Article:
Child paging through a book with his mom while sitting on a potty

Toilet training tips to supercharge your kid’s independence

by Andrex Experts

From that first sit on the loo to mastering a poo and feeling the hype after learning to wipe, here’s how to help your child become more independent on their toilet training adventure. We’ve the best toilet training tips on encouraging and guiding them to being the ultimate poo-time pro!


In a hurry? Jump to what you want to know…


Take it slow
Praise them
Reward their wins
Track their awesome progress
Help them remember the toilet training steps
Make toilet training fun!
Be mindful of distractions
Choose easy clothes for toilet training
Make it personal
Know when to step away
Toilet training? You’ve got it, kid!
Download the free GoTime app!


1. Take it slow


When it comes to toilet training, your kid sets the pace! Make sure they’re showing signs that they’re up for putting on the toilet training wheels and don’t rush them. Check out our handy checklist to see if it’s time…


Child unrolling toilet paper on bathroom floor


2. Praise them


Lift them up, don’t bring them down! If your child feels a sense of achievement when they do well, their confidence will soar and they’ll want to carry on. Use constant positive reinforcement and praise your kid regularly, as well as remaining patient and kind when toilet training setbacks happen. Keep talking to them clearly and consistently to help guide them.


3. Reward their wins


Rewards, treats and incentives are all effective in encouraging your child to use the loo and help motivate them to be more independent. Toddlers, in particular, respond really well to small, frequent rewards during toilet training. Think stickers, their favourite biscuit, reading their favourite book - or popping on their favourite TV show.


Child playing with toilet paper rolls on a bathroom floor


4. Track their awesome progress


A toilet training reward chart that tracks your child’s milestones in their toilet training journey visually shows them (and you!) how well they’re doing. It’ll calm your anxieties that you’re not getting anywhere (you are, trust us!) and it’ll help build confidence in your child.


5. Help them remember the toilet training steps


There’s a lot to remember when toilet training. Beyond aiming that wee or poo down the loo, they need to undress themselves, learn how to wipe (til they’re clean), wash their hands in the sink, not the toilet… Make it less likely they’ll skip important steps independently by printing out pictures of what they need to do every time they go to the toilet. Talk it through with them as you both put them in the correct order.


6. Make toilet training fun!


To hold your child’s interest and keep their motivation high, it’s best to make toilet training as fun as you can. Keeping things playful normalises the process of using the toilet, removing any sense of shame and helps kids overcome any fears they may have.


Have a singalong


Search YouTube for toilet training songs you both enjoy – or make up your own. It could be about hand washing. Or one that breaks down the toilet training steps. Or perhaps just their favourite song to keep them seated on the loo for long enough. Nothing’s better at reducing anxiety than belting out a tune. Especially when it’s about poo. To get you in the musical mood, here’s three of our fave hand washing songs:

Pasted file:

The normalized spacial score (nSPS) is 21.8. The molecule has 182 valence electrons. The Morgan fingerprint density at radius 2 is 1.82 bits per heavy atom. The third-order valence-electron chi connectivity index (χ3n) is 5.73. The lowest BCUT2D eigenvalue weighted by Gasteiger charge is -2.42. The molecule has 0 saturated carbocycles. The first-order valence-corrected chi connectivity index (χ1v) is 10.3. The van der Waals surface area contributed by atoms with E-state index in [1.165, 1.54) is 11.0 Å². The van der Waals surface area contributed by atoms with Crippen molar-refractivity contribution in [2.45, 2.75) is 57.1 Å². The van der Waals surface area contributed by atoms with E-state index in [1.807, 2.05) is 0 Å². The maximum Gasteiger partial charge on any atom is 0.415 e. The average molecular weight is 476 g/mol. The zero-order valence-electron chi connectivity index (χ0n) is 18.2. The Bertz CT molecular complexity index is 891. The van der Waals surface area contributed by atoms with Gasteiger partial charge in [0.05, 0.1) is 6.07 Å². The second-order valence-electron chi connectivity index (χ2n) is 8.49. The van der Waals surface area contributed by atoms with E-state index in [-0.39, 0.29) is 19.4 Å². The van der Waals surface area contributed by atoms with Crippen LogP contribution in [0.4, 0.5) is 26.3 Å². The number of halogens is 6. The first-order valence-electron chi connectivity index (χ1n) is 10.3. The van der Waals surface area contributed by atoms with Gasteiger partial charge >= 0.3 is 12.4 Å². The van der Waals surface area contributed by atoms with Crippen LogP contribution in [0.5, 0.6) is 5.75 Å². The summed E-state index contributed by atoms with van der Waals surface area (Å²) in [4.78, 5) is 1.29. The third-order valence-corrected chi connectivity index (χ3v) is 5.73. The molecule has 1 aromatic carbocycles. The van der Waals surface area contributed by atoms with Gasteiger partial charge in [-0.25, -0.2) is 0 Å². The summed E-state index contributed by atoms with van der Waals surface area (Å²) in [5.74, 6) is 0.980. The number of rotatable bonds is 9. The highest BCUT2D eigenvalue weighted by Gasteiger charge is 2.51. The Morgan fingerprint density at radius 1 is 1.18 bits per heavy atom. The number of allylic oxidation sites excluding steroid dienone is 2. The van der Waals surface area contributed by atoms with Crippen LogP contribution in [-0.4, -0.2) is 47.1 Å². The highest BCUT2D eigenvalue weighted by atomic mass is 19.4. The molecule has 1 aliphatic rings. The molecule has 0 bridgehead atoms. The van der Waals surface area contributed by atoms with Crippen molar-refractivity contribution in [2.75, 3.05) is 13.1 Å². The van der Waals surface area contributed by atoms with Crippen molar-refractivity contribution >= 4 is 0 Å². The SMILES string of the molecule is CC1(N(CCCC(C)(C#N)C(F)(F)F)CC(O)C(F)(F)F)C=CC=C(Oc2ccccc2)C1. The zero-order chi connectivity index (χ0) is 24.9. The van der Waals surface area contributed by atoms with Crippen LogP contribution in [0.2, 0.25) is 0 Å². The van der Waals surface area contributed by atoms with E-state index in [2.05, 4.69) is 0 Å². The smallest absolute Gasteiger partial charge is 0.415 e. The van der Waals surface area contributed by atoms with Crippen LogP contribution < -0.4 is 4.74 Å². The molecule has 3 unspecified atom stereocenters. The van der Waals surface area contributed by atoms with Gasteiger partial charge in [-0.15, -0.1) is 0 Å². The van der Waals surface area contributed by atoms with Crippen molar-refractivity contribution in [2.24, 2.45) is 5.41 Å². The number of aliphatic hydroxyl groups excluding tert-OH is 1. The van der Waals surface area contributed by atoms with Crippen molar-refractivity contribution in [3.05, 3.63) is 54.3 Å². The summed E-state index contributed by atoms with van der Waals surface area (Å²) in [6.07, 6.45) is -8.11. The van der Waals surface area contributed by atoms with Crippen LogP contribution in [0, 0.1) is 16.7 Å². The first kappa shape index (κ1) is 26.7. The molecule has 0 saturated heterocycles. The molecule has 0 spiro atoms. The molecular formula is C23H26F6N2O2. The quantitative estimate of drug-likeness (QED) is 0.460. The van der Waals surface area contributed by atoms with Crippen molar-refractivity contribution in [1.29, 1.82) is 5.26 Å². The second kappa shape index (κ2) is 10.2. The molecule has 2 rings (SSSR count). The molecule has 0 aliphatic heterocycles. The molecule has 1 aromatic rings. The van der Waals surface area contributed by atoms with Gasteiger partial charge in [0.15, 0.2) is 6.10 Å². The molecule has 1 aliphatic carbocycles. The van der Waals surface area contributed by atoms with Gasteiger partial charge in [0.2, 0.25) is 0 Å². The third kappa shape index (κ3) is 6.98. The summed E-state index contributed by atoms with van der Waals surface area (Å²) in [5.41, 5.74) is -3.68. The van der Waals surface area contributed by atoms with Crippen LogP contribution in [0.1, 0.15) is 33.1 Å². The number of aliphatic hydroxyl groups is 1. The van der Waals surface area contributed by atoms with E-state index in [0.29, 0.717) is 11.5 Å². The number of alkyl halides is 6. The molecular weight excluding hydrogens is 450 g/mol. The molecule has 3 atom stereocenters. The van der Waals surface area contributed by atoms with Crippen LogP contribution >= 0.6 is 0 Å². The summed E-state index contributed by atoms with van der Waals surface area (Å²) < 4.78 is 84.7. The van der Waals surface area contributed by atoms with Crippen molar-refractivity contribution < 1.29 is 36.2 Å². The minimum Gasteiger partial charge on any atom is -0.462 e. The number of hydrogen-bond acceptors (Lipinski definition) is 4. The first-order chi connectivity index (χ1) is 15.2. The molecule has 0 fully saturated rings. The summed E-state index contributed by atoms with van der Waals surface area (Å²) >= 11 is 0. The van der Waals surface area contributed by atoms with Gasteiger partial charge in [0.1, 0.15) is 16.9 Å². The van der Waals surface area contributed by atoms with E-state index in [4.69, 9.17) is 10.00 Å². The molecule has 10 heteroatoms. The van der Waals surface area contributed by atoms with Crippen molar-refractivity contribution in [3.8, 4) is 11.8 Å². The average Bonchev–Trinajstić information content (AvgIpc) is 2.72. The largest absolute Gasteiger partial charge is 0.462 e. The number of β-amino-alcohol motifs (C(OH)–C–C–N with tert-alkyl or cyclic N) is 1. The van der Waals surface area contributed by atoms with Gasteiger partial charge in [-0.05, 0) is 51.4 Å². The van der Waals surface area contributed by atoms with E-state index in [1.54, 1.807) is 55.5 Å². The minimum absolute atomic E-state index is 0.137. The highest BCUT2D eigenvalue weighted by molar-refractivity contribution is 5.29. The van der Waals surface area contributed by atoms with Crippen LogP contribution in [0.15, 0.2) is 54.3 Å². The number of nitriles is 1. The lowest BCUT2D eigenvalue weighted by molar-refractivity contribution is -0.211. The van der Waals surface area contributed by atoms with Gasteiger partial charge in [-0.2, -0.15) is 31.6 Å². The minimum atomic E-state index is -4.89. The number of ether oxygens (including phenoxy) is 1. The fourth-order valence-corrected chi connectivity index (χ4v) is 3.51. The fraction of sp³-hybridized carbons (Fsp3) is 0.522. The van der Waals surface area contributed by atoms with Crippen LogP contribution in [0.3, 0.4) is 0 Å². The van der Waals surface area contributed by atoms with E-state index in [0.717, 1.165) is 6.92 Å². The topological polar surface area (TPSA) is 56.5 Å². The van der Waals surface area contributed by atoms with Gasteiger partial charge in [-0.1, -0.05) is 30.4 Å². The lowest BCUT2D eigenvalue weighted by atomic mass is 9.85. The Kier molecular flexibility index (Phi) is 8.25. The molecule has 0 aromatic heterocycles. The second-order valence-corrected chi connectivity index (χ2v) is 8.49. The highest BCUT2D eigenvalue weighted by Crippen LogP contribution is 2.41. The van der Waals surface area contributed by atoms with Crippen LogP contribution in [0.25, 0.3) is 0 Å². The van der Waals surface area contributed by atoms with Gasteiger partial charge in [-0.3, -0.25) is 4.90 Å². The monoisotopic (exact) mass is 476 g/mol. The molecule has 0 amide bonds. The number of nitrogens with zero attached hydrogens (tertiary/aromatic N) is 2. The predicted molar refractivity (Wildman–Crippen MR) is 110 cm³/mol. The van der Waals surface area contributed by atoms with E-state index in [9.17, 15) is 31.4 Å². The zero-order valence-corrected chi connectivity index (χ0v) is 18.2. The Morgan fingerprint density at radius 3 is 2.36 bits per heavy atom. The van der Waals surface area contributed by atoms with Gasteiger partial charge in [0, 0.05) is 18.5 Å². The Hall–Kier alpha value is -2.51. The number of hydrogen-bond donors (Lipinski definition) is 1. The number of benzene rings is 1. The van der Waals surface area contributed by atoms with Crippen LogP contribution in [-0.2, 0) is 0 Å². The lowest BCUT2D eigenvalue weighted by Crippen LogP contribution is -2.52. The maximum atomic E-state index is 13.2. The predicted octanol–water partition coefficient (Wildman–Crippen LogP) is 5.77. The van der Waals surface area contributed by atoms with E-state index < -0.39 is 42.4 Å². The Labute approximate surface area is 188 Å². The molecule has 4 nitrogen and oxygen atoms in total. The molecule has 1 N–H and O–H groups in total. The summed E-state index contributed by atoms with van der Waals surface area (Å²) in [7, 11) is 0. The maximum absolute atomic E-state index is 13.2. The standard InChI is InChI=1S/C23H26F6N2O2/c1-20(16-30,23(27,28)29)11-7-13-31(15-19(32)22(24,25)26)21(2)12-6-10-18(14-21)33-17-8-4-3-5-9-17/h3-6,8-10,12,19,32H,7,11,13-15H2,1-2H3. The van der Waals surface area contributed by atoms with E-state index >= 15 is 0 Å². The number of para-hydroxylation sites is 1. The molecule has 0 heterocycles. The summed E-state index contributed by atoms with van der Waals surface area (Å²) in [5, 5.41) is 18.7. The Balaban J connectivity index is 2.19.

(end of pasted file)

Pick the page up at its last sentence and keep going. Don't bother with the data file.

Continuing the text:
Be mindful of distractions


Kids will always leave it to the last minute to head to the loo if left to their own devices – especially if there are more interesting things going on! Preventative toilet trips can be a great way to avoid mishaps, so try to head to the loo before long journeys or going somewhere where a toilet might not be easy to get to (like a supermarket).


Choose easy clothes for toilet training

Some clothes with tricky zips and buttons might look cute, but they make things much harder at toilet time! Dressing them in clothes that are easy to pull down, like tracksuit bottoms, elasticated waist trousers, leggings and short skirts is the easier way to go.


Child sitting on a potty


Make it personal

Make your child the decision maker. It’ll help them feel more in control (and makes them feel more grown up in the process). Let them choose their own toilet paper or flushable wipes. Give them free reign in the supermarket, letting them pick out their hand soap. Go shopping for pants! Colourful or character designs will make them more excited to keep them on (and dry, hopefully).


Know when to step away

Let your kid own their achievements. Once they’ve mastered a few toilet training steps, leave them to do it on their own rather than hovering and doing it for them. Here’s a handy breakdown of toilet training milestones you’ll tick off along the way:


  • Sense of urgency and realising they need a wee or poo
  • Knowing when to hold/release muscles so they can wee or poo
  • Balance so they don’t fall down the loo
  • Managing to get on/off the toilet
  • Putting the toilet seat up/down
  • Flushing the toilet
  • Undressing/redressing
  • Reaching and tearing toilet paper
  • Aiming their wee and poo accurately
  • Wiping themselves so they’re completely clean
  • Flushing the toilet
  • Washing and drying their hands properly
  • Reaching/using taps
  • Understanding wee and poo contain germs


Once your child is confident using the toilet at home, then they’ll start to develop confidence to use toilets out and about too.


Toilet training? You’ve got it, kid!


Toilet training isn’t just another milestone for you and your kid. It means freedom! Yep, you won’t conquer it in a day, or maybe even months. But you’ll both get there. And when you do, you can both feel super proud. Cue bathroom victory dances and your grinning kid hollering ‘I did it! All by myself!’ So here’s to unlocking their new level of independence. Go kids, you’re bare-bummed and awesome!